In case you didn?t know: Retailers are people, too!

Andrew Fingerett

Gunfire in a Toys R’ Us. A Wal-Mart employee trampled to death. It’s that time of year again, Black Friday and the holiday shopping rush. The time of year when people will literally kill to save 20 bucks on a copy of Guitar Hero.

The Long Island Wal-Mart employee’s name was Jdimytai Damour. He was knocked to his back and fatally wounded after a throng of raging beasts (I mean, people) surged through the locked storefront and ran shrieking into the aisles.

As if that isn’t disturbing enough, a woman reported to the Associated Press that people were actually complaining about how long they had been waiting in line when police began to clear the store and let people know that a man had died. As of this writing there is a video posted on YouTube that shows police and paramedics attempting to resuscitate Damour as onlookers chuckle in the background.

It seems common now for both shoppers and employees to get injured during the holiday shopping season, and Black Friday in particular. But for someone to actually die, as far as I know, is unprecedented. I tend to believe that the way customers behave during this shopping season is merely an exacerbation of something insidiously endemic in our culture: No one has any respect for retail employees. It’s as though employees are of no more importance than any of the other commodities that are bought and sold at a retail outlet, and this Wal-Mart incident is an extreme example of that.

I worked at a popular electronics store at a large mall for more than two years, and while I never saw anyone physically harmed, my coworkers and I have been threatened, harassed, stalked and spat on. I remember an angry mother who pounded on our door like a gorilla because we wouldn’t reopen the store for her 20 minutes after closing, and I remember having to tell a woman not to let her son urinate on the floor.

Customers have a right to demand good service, and employees have an obligation to provide it. But customers, in turn, have an obligation to realize that just because someone is standing behind a cash register, it doesn’t mean that person is their temporary slave. It takes a special kind of cowardice to take out personal anger on an employee while hiding behind the notion that he or she is being paid to be polite.

I decided not to stand for it during the tail-end of my retail career (and no, I was never fired). For example, a large, surly woman about my age came in with her brother. He wanted to return a defective pre-owned video-game console. My coworker decided to take him into our back room to test out some other pre-owned consoles in order to give him the one with the best quality. He was very polite. His sister was not. I was left alone at the register to deal with the horde of customers, and I tried to ignore her confrontational stares and the impatient tapping of her unnaturally long fingernails upon the counter. She began to interrupt my dealings with the customers after about ten minutes.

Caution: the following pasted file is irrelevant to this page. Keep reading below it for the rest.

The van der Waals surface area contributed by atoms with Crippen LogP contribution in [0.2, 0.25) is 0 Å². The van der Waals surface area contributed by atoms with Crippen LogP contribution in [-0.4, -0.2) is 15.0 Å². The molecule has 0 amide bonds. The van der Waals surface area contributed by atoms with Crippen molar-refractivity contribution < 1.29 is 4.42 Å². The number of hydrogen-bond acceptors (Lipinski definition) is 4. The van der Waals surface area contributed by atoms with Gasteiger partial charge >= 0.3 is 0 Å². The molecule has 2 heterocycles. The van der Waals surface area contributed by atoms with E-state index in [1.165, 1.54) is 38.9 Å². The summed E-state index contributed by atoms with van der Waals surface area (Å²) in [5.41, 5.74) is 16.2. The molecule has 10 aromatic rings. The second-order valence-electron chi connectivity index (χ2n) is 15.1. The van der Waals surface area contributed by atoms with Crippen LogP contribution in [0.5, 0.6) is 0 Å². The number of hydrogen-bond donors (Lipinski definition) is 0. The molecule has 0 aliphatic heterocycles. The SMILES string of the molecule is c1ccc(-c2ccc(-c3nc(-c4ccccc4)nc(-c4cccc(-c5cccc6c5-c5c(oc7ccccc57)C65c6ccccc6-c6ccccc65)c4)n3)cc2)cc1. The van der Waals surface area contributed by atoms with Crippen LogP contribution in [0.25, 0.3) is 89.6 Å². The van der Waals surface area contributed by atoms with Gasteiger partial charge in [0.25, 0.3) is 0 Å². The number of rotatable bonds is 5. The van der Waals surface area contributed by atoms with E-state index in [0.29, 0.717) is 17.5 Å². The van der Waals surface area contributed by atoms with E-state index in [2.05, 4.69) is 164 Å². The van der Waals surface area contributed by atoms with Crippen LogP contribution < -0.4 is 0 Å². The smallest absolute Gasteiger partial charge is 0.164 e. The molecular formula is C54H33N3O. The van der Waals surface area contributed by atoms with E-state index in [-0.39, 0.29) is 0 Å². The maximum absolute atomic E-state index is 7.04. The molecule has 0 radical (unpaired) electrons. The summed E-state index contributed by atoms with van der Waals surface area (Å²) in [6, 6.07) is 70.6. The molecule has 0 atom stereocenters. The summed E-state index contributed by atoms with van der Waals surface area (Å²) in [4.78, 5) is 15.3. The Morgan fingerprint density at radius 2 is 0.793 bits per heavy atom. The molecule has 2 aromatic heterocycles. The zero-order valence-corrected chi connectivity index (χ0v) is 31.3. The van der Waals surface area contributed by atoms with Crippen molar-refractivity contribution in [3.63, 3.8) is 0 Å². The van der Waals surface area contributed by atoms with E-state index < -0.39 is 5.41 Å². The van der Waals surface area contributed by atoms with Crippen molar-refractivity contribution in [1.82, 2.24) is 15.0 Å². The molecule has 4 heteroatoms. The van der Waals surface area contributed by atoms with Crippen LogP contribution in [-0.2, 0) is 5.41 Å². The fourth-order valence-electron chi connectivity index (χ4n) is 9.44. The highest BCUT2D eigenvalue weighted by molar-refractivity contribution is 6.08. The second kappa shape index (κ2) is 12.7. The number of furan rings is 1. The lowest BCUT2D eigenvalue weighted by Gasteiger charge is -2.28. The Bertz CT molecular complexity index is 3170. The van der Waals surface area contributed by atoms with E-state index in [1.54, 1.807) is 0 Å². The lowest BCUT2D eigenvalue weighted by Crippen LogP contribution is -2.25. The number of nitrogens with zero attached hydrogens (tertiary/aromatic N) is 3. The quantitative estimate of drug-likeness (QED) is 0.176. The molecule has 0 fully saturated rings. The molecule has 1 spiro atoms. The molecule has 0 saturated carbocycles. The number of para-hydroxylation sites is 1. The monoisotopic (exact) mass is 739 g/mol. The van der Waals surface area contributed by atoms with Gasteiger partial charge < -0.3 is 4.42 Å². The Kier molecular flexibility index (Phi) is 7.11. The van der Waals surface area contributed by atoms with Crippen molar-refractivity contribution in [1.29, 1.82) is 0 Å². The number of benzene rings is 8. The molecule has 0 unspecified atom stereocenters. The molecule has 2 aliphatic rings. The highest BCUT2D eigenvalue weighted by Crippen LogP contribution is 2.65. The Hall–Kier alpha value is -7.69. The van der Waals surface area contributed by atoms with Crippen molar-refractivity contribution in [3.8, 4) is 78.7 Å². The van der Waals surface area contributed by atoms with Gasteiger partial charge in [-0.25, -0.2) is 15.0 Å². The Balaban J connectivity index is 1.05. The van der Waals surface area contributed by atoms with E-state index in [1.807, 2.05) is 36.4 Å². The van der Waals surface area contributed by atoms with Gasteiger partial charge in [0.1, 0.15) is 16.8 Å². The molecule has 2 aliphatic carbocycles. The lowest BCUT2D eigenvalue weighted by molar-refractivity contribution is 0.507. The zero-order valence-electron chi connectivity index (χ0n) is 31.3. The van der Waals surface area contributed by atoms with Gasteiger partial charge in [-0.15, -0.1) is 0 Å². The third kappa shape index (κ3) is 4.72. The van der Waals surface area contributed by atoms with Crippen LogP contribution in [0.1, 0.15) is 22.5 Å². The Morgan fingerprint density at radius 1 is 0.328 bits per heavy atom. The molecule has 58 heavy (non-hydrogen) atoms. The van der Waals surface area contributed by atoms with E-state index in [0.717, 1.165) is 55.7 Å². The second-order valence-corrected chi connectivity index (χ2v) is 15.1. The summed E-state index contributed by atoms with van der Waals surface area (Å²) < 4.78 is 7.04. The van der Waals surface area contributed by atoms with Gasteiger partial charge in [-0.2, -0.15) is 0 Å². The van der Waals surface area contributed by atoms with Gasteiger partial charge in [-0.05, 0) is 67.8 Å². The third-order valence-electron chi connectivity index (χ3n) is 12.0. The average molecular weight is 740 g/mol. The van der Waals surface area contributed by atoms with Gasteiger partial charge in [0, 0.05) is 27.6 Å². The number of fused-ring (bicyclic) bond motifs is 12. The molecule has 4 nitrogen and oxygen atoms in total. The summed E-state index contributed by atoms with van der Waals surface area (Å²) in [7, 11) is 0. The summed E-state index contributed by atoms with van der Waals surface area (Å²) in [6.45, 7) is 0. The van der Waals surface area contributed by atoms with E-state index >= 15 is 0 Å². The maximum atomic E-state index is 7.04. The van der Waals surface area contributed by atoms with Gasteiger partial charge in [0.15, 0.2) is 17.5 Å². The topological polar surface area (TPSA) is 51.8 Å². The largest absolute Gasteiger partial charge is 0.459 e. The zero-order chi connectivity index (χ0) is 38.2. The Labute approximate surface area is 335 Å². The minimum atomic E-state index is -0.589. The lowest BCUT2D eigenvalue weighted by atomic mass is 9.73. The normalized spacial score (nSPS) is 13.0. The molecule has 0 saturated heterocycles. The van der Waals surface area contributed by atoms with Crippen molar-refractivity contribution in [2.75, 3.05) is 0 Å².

‘What the hell is taking so long?’ she asked.

I told her I would go and check for her. I found her brother and my coworker testing a console, as I expected, and they both looked like they were having fun. So I reported back to her.

‘They’re still in the back room, it looks like they found a good console. They should be out soon,’ I said.

‘Something could fall on his head and really hurt him back there. If he gets hurt, I’m going to sue your ass,’ she replied.

I didn’t work in a coal mine, I worked in an electronics store. And her brother seemed like a healthy, intelligent guy. I told her as politely as possible that she could go check on them if she’d like. That made her angrier, and as the minutes ticked by her behavior began to escalate. I told her brother that she was getting impatient, but he simply said I should ignore her, that she had a bit of a temper. Eventually I told her that she would have to calm down and that her behavior was getting to be ridiculous.

That’s when she lost her mind.

She started slapping the counter and spewing profanities. Everyone was either staring at her or yelling at me to hurry up and sell them something. As she shrieked at my manager to have me fired, I ran to get her brother to calm her down. He eventually dragged her out of the store, and later returned by himself to apologize to me. As we spoke, my curiosity got the best of me and I asked him if she had some type of disorder. He said she didn’t.

But she had an uncontrollable rage and a lack of regard for the guys behind the counter.Retail workers don’t exist solely to serve people, and maybe Damour would still be alive if more people kept that in mind.
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